63. LadyOfShalott*

    I have done this 3 times. The first two were with two different employers where my bosses yelled at me the first day. The last, after explicitly asking about a flexible schedule in the interviewing process and being assured that they could work with me on that, the manager stated the first day that there was no flexibility in hours before admitting that he’d lied to me in the interview process, as well as lied to me about what the organization did and what I’d be doing for them.

    1. crazy4cats*

      Oh, no! I’m not sure whether I’d be speechless or want to rip him a new one for lying to me. I mean, really! Who stays with a self-admitted liar for a boss?

    2. Lana Kane*

      Are you able to more or less say what they said the job was, vs what it actually was? I’m super curious!

  64. JD*

    I’ve left jobs after a single day because:
    – they had such poor cash handling practices it was only a matter of time before there was a theft incident, and I didn’t want to be tarred with that kind of suspicion
    – I heard a racist joke within seconds of entering the workplace

    A thing that would make me do exactly what your employee did:
    – I saw someone from the company, or a company account, post something vile on social media right before I arrived

    1. JD*

      Oh, also, if no one was wearing masks, or if maskless employees were being tolerated, or if public health precautions weren’t being taken seriously, I’d also leave on the first day.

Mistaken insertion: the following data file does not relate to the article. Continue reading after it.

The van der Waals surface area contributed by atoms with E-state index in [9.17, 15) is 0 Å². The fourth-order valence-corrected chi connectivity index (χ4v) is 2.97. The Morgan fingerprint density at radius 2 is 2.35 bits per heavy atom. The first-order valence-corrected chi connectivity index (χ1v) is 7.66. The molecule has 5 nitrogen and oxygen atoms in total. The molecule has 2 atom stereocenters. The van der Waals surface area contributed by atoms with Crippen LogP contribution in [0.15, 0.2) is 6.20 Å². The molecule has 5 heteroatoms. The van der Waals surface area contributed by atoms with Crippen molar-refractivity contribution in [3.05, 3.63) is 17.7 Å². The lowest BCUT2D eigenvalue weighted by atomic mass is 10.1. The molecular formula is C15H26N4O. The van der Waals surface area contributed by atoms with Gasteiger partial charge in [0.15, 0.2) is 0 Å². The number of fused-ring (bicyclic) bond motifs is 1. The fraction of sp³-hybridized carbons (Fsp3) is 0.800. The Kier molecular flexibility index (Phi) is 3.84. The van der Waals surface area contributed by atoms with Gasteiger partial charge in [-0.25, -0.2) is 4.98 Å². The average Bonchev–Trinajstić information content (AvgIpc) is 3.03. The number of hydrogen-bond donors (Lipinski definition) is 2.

65. crazy4cats*

    When I started in the tech field, I took a contracting job working the helpdesk with a regional health insurance company. My first nope was when they toured me through the basement into the call center area. I intensely dislike being in basements and anything without windows for full-time hours. It was the kind of basement with exposed pipes, equipment running, and the ambient temperature much too hot. The offices themselves were furnished like an office with desk walls, carpet, equipment, etc., so that was good.

    The first four hours, I listened to my trainer teach me the ropes while complaining nonstop about all the terrible things at the company. The kicker for me was when he told me they’d had an enormous flood with water that went up the walls and that the company failed to replace the carpeting or the wall treatments. I went outside during lunch and called the recruiter who got me the placement. I told her they’d had floods and failed to replace the carpeting, that it smelled mouldy, and that I was allergic to mold (I wasn’t) and couldn’t return. Even though I felt somewhat weird and self-conscious, I knew it was the right decision to not take a job in a moldy basement, no windows, and bad management to boot.